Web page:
Nor is opposition to O'Donnell's candidacy a sign of hostility or disrespect to the Tea Party. Many of those who wanted to see Castle nominated in Delaware have from the beginning defended the Tea Party movement from the mainstream media's scurrilous portrayal of it as a racist rabble of resentful lumpenproletarians. Indeed, it is among the most vigorous and salutary grass-roots movements of our time, dedicated to a genuine constitutionalism from which the country has strayed far.

And its complaint that it is often taken for granted by the Republican establishment (interestingly parallel to the often-heard African American community's complaint against the Democratic Party) is not to be dismissed. Tea Partyers should not, as many of them fear, simply be used by the Republican Party as a source of electoral energy while their own candidates are ignored and dismissed. But the question is: Which of their candidates?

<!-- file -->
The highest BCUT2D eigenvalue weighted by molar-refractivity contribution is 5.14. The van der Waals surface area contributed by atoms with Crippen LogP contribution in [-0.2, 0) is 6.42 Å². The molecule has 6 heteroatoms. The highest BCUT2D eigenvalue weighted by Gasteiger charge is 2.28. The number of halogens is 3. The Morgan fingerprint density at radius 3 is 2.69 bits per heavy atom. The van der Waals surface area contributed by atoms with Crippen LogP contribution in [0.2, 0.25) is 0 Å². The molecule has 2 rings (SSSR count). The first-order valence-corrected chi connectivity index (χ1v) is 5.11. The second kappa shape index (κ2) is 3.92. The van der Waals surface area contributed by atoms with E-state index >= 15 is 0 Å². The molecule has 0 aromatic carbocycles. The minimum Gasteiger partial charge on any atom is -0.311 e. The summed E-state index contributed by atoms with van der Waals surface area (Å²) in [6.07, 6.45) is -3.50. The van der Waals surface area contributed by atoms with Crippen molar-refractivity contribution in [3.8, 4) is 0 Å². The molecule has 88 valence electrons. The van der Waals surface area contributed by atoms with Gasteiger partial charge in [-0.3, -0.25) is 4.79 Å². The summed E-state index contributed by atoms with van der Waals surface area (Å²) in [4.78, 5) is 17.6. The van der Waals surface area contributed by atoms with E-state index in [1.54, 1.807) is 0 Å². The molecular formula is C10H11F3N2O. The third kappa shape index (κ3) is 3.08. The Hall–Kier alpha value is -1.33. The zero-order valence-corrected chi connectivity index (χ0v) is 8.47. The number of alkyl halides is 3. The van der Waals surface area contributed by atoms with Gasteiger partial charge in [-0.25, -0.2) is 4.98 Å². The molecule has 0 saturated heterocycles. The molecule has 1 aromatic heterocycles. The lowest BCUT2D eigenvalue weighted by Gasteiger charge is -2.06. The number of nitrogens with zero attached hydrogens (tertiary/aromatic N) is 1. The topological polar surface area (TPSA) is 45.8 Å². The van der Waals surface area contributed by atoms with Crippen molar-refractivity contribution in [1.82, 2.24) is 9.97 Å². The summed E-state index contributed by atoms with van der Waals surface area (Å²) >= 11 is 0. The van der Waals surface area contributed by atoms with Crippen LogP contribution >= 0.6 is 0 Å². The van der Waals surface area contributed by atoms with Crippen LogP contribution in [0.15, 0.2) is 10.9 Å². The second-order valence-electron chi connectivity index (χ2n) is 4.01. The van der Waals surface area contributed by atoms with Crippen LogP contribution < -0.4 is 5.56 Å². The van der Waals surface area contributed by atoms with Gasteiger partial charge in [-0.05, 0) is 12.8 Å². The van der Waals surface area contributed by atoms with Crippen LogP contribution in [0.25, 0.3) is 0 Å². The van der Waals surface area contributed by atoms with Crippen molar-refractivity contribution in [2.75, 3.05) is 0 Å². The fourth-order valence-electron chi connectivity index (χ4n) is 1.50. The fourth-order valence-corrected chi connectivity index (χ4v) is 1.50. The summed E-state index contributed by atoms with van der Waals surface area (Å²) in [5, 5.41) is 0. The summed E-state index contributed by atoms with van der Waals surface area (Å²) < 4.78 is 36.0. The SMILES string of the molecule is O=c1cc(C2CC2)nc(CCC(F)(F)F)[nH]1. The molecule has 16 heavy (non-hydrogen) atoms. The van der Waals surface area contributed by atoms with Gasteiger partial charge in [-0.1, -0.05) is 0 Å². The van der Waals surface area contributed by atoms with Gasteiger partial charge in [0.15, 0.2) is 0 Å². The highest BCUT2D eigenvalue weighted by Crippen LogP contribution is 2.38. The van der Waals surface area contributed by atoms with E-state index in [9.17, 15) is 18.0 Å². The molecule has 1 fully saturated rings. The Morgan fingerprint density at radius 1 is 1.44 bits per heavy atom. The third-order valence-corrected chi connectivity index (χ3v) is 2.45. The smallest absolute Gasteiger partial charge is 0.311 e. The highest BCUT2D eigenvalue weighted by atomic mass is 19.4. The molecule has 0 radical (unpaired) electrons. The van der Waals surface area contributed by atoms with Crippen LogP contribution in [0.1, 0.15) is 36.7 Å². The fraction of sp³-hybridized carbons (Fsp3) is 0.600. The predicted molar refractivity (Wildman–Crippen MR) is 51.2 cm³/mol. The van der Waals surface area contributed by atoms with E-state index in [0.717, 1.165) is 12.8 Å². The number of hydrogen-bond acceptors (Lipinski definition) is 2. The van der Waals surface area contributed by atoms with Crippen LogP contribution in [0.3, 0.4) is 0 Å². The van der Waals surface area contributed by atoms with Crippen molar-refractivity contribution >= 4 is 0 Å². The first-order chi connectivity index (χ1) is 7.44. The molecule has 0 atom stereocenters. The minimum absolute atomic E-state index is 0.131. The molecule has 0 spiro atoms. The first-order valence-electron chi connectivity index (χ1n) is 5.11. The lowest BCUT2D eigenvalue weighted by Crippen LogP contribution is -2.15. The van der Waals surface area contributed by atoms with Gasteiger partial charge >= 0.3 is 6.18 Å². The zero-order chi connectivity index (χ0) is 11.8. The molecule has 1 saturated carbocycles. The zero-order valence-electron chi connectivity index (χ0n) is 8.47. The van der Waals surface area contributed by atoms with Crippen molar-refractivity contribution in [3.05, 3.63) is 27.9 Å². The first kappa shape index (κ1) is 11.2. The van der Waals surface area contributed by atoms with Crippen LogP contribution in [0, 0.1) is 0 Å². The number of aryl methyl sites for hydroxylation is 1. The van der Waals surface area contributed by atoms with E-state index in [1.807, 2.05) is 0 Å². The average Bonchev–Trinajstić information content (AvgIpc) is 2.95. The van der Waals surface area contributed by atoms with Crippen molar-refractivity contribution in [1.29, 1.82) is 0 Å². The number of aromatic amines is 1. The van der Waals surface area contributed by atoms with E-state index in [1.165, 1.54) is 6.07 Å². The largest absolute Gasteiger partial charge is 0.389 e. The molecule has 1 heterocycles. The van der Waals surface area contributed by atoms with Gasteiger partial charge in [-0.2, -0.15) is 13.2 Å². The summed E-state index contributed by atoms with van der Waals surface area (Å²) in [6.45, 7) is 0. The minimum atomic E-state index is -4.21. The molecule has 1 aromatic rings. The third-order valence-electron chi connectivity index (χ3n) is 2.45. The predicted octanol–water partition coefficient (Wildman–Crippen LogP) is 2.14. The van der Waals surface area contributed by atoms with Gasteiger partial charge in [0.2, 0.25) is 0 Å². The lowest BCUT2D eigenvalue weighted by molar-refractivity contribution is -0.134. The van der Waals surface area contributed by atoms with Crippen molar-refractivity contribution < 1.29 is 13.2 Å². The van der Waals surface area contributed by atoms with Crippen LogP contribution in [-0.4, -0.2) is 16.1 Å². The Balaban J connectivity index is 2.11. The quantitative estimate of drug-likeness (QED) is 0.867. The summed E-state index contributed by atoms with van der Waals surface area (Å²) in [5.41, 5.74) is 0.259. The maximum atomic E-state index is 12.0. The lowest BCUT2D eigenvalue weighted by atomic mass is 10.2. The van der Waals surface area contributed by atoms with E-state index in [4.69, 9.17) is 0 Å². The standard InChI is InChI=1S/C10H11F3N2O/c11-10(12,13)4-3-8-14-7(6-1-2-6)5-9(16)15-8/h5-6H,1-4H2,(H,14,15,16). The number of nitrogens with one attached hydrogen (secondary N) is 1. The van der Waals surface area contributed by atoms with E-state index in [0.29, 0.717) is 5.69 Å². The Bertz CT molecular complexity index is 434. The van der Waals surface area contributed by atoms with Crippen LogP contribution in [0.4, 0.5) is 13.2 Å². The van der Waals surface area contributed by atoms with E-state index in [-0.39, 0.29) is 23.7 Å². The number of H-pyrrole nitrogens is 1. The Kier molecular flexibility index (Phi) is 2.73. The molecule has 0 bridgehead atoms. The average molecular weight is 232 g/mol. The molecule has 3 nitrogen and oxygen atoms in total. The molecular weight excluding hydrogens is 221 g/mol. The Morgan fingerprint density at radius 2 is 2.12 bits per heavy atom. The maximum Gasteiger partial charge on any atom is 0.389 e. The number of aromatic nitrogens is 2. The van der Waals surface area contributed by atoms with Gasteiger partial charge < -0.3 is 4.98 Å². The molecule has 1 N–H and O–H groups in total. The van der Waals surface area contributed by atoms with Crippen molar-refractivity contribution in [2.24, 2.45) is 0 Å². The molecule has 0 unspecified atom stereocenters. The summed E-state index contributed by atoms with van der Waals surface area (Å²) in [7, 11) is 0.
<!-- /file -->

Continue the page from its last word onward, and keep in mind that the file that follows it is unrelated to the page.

Marco Rubio in Florida is strong, serious, dynamic. He has a great future as a Republican leader. Joe Miller, who upset the Murkowski dynasty in Alaska, is a man of remarkable achievement: West Point graduate, decorated veteran, judge. Both will win.

Moreover, geography matters. Rand Paul may not be the best candidate in the world -- it is not a very good idea to start your general election campaign by expressing reservations about the Civil Rights Act -- but he is running in Kentucky. He will almost certainly win.

Delaware is not Kentucky. If Republicans want to be a national party, they cannot write off the Northeast, whose Republicanism is of a distinctly moderate variety. Scott Brown broke Republican ranks to vote for Obama's financial reform. Are conservatives going to now run him out of the Senate? Wasn't it just eight months ago that his victory in Massachusetts was hailed as a turning point in the campaign to stop the Obama agenda?

You don't stop that agenda by nominating an O'Donnell in Delaware and turning a Senate seat from safe Republican to safe Democratic.

If DeMint and Palin want to show that helping O'Donnell over the top -- she won late and by six points -- wasn't a capricious spreading of fairy dust, perhaps they should go to Delaware now and get her elected to the Senate.

You made it possible. Now make it happen. I would be happy to be proved wrong about O'Donnell's electability -- I want Republicans to win that 51st seat. Stay in Delaware and show us you were right. The beaches are said to be lovely in the fall.